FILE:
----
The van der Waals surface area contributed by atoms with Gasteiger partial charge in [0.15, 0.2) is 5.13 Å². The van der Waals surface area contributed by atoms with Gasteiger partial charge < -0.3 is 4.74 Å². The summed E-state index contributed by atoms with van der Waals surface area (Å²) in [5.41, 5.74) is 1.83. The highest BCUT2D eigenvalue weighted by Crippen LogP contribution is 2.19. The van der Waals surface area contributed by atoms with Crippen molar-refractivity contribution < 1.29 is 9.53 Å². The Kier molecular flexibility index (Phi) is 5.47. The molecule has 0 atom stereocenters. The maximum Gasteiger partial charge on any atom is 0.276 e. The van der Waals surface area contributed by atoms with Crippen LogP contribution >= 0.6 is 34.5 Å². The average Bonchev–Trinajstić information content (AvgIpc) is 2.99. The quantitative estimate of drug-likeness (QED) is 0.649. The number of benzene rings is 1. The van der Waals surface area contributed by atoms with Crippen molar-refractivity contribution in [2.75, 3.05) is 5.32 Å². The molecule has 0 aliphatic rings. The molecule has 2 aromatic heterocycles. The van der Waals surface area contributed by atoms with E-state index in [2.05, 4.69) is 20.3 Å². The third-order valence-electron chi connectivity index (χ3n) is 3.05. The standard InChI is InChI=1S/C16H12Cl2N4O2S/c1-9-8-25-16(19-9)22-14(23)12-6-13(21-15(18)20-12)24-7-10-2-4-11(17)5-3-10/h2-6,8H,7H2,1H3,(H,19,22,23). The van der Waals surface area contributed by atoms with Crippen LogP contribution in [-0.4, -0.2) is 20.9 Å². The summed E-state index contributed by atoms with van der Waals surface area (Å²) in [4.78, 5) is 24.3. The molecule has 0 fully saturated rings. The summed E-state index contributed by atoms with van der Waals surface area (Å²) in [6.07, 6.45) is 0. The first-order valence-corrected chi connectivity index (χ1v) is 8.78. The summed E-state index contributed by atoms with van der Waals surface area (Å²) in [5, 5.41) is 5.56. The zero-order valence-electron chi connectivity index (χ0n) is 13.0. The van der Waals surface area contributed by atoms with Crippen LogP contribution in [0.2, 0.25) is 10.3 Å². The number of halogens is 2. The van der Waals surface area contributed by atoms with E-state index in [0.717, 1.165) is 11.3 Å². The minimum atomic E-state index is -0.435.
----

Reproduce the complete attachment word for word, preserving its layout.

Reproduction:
The van der Waals surface area contributed by atoms with Gasteiger partial charge in [0.15, 0.2) is 5.13 Å². The van der Waals surface area contributed by atoms with Gasteiger partial charge < -0.3 is 4.74 Å². The summed E-state index contributed by atoms with van der Waals surface area (Å²) in [5.41, 5.74) is 1.83. The highest BCUT2D eigenvalue weighted by Crippen LogP contribution is 2.19. The van der Waals surface area contributed by atoms with Crippen molar-refractivity contribution < 1.29 is 9.53 Å². The Kier molecular flexibility index (Phi) is 5.47. The molecule has 0 atom stereocenters. The maximum Gasteiger partial charge on any atom is 0.276 e. The van der Waals surface area contributed by atoms with Crippen LogP contribution >= 0.6 is 34.5 Å². The average Bonchev–Trinajstić information content (AvgIpc) is 2.99. The quantitative estimate of drug-likeness (QED) is 0.649. The number of benzene rings is 1. The van der Waals surface area contributed by atoms with Crippen molar-refractivity contribution in [2.75, 3.05) is 5.32 Å². The molecule has 0 aliphatic rings. The molecule has 2 aromatic heterocycles. The van der Waals surface area contributed by atoms with E-state index in [2.05, 4.69) is 20.3 Å². The third-order valence-electron chi connectivity index (χ3n) is 3.05. The standard InChI is InChI=1S/C16H12Cl2N4O2S/c1-9-8-25-16(19-9)22-14(23)12-6-13(21-15(18)20-12)24-7-10-2-4-11(17)5-3-10/h2-6,8H,7H2,1H3,(H,19,22,23). The van der Waals surface area contributed by atoms with Crippen LogP contribution in [-0.4, -0.2) is 20.9 Å². The summed E-state index contributed by atoms with van der Waals surface area (Å²) in [4.78, 5) is 24.3. The molecule has 0 fully saturated rings. The summed E-state index contributed by atoms with van der Waals surface area (Å²) in [6.07, 6.45) is 0. The first-order valence-corrected chi connectivity index (χ1v) is 8.78. The summed E-state index contributed by atoms with van der Waals surface area (Å²) in [5, 5.41) is 5.56. The zero-order valence-electron chi connectivity index (χ0n) is 13.0. The van der Waals surface area contributed by atoms with Crippen LogP contribution in [0.2, 0.25) is 10.3 Å². The number of halogens is 2. The van der Waals surface area contributed by atoms with E-state index in [0.717, 1.165) is 11.3 Å². The minimum atomic E-state index is -0.435.